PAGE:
Speculation continues to swirl around White House Press Secretary Sean Spicer, who has hindered Trump with a series of high profile gaffes. As Infowars reported first (before the rest of the mainstream media followed suit), Trump is seriously considering replacing Spicer with Fox News host Kimberley Guilfoyle.
In an eyebrow-raising move, Guilfoyle ‘liked’ one of my tweets in which I linked to a story about the fact that Trump was considering her for the post, alongside the comment, “I had this story 2 days ago, lazy MSM late again.”
Trump tweeted this out early Tuesday morning, which sounds similar to the Flag Protection Act of 2005 then-Senator Hillary Clinton co-sponsored:
Of course, the anti-Trump media who wanted Clinton in the White House started attacking him viciously – for something Clinton had, in fact, advocated:
Jill Stein’s credibility seems to be sinking fast as both the Obama administration and the Clinton campaign have released statements this morning indicating they’ve failed to uncover a single shred of election hacking evidence. The Obama administration confirmed their confidence in the election results via comments made to the New York Times saying that the election was “free and fair from a cybersecurity perspective” and that votes “accurately reflect the will of the American people.”
The Obama administration said on Friday that despite Russian attempts to undermine the presidential election, it has concluded that the results “accurately reflect the will of the American people.”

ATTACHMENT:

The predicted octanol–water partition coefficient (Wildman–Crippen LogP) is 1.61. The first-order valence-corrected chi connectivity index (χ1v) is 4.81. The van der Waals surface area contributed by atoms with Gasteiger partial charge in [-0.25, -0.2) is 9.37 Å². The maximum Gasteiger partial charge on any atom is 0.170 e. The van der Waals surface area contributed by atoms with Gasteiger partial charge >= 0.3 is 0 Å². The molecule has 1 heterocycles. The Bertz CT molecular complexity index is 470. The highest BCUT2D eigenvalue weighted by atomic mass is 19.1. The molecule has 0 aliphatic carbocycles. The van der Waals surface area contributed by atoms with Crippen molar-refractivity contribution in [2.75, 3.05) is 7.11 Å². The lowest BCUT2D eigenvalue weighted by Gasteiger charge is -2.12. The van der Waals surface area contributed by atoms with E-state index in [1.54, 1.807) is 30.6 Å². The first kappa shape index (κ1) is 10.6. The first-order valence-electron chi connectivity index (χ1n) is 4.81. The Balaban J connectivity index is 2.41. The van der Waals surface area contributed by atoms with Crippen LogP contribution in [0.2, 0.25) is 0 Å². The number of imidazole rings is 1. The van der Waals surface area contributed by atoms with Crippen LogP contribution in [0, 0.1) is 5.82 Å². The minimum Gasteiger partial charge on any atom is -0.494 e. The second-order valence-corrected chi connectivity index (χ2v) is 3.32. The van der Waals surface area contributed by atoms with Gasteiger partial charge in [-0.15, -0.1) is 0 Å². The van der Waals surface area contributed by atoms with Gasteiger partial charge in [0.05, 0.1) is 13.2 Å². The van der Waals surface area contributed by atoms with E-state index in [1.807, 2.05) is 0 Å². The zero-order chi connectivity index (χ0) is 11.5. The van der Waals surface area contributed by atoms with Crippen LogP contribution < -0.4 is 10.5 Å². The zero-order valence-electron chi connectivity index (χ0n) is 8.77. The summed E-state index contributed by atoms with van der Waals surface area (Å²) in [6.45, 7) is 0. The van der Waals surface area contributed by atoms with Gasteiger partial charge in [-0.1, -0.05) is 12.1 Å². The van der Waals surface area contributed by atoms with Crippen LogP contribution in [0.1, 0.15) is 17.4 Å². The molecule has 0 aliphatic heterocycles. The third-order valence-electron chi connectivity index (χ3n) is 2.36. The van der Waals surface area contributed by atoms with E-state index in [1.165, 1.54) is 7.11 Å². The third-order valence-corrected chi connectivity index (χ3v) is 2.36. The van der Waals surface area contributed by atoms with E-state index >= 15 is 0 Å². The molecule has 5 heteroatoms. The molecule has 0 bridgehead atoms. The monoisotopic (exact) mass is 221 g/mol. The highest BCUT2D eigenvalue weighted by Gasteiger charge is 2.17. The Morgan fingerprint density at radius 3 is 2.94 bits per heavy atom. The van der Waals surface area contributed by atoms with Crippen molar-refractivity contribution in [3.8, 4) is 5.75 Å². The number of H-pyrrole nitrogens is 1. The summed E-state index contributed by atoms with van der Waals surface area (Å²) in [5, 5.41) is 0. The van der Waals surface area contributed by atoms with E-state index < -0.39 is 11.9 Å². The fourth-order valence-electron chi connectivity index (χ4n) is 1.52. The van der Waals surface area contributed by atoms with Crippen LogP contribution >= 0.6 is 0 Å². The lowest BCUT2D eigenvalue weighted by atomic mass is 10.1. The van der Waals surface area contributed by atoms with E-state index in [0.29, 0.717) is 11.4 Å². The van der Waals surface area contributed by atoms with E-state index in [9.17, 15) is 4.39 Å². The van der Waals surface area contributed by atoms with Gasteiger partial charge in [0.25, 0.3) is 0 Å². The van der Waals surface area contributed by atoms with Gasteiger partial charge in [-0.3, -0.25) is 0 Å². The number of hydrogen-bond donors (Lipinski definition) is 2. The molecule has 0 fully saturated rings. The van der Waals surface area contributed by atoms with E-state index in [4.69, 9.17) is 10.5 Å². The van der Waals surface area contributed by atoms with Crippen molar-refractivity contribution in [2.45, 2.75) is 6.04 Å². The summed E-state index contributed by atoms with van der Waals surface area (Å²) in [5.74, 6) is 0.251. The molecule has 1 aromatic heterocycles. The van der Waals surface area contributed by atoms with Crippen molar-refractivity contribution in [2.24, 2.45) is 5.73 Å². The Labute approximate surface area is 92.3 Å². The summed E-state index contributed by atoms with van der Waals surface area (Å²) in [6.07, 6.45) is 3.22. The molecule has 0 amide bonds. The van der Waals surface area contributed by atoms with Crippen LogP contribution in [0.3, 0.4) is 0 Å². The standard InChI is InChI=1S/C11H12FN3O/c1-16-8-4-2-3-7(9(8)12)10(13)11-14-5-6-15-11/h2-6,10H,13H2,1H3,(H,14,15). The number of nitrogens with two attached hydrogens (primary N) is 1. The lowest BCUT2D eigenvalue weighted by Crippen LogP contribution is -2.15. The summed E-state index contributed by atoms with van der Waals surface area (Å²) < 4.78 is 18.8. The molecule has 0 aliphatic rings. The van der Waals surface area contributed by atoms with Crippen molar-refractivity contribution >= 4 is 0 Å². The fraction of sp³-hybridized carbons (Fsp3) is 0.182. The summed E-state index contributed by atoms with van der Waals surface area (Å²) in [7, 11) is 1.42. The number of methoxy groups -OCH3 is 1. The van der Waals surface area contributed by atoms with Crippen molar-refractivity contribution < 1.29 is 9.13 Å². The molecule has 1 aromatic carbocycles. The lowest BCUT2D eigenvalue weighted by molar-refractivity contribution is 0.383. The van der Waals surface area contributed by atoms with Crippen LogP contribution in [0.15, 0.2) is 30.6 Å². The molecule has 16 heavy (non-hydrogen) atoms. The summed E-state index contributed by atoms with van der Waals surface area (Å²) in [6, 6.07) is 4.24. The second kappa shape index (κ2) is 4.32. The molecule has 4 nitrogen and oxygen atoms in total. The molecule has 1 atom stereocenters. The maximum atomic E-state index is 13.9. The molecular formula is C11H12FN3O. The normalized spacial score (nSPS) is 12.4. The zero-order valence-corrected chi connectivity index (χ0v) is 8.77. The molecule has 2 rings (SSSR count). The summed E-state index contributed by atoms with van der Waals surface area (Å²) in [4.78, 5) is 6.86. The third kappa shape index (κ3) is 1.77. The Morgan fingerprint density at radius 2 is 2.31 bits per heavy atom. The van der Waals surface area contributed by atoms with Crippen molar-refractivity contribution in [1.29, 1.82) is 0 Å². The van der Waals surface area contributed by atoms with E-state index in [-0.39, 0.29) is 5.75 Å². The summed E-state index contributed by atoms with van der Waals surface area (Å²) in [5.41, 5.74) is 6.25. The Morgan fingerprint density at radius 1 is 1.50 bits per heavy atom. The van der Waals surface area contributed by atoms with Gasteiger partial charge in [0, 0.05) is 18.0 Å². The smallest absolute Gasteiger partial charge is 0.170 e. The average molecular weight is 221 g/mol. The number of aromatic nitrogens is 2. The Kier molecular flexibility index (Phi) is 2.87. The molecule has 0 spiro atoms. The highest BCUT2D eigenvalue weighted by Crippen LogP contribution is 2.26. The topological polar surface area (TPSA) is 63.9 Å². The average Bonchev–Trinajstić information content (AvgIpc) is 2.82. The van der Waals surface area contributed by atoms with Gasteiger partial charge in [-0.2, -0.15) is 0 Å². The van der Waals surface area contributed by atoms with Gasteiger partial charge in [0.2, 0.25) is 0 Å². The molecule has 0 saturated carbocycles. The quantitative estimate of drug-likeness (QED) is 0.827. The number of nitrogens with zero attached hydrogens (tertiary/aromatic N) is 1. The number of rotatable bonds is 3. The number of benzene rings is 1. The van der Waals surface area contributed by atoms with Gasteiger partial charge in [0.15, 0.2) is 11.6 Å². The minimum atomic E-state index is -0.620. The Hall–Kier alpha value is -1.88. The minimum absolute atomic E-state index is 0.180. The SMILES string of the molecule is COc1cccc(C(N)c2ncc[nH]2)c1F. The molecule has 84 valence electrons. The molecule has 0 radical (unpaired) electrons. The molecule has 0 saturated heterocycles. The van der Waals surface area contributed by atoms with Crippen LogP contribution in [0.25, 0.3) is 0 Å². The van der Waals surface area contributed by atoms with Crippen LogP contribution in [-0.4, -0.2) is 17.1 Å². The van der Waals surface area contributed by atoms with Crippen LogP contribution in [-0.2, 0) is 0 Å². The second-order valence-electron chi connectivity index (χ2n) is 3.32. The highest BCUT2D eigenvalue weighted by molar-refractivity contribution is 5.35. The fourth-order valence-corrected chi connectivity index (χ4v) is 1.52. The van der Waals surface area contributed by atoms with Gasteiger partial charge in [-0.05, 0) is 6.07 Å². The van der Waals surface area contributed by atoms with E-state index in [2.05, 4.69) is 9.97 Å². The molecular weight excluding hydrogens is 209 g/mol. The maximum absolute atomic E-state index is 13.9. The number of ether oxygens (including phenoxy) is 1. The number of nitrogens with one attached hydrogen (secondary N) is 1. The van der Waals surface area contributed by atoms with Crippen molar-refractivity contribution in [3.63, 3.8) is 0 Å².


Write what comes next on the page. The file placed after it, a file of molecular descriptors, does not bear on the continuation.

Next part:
The statement came as liberal opponents of Donald J. Trump, some citing fears of vote hacking, are seeking recounts in three states — Wisconsin, Michigan and Pennsylvania — where his margin of victory was extremely thin.
In its statement, the administration said, “The Kremlin probably expected that publicity surrounding the disclosures that followed the Russian government-directed compromises of emails from U.S. persons and institutions, including from U.S. political organizations, would raise questions about the integrity of the election process that could have undermined the legitimacy of the president-elect.”
That was a reference to the breach of the Democratic National Committee’s email system, and the leak of emails from figures like John D. Podesta, Hillary Clinton’s campaign chairman.
“Nevertheless, we stand behind our election results, which accurately reflect the will of the American people,” it added.
The recount efforts have generated pushback by experts who said it would be enormously difficult to hack voting machines on a large scale. The administration, in its statement, confirmed reports from the Department of Homeland Security and intelligence officials that they did not see “any increased level of malicious cyberactivity aimed at disrupting our electoral process on Election Day.”
The administration said it remained “confident in the overall integrity of electoral infrastructure, a confidence that was borne out.” It added: “As a result, we believe our elections were free and fair from a cybersecurity perspective.”
Democratic presidential candidate Hillary Clinton has struggled with her party’s liberal base during the primary season, as Senator Bernie Sanders and his supporters insist she’s too cozy with Wall Street, resent her 2002 vote to invade Iraq, and criticize the overlap between her family foundation’s donors and some of the corporations doing business in Washington.
But for conservatives, there are plenty of issues—including their own uncompromising stand to protect access to firearms—on which Clinton is viewed not just as an extension of incumbent President Barack Obama, but as even more liberal.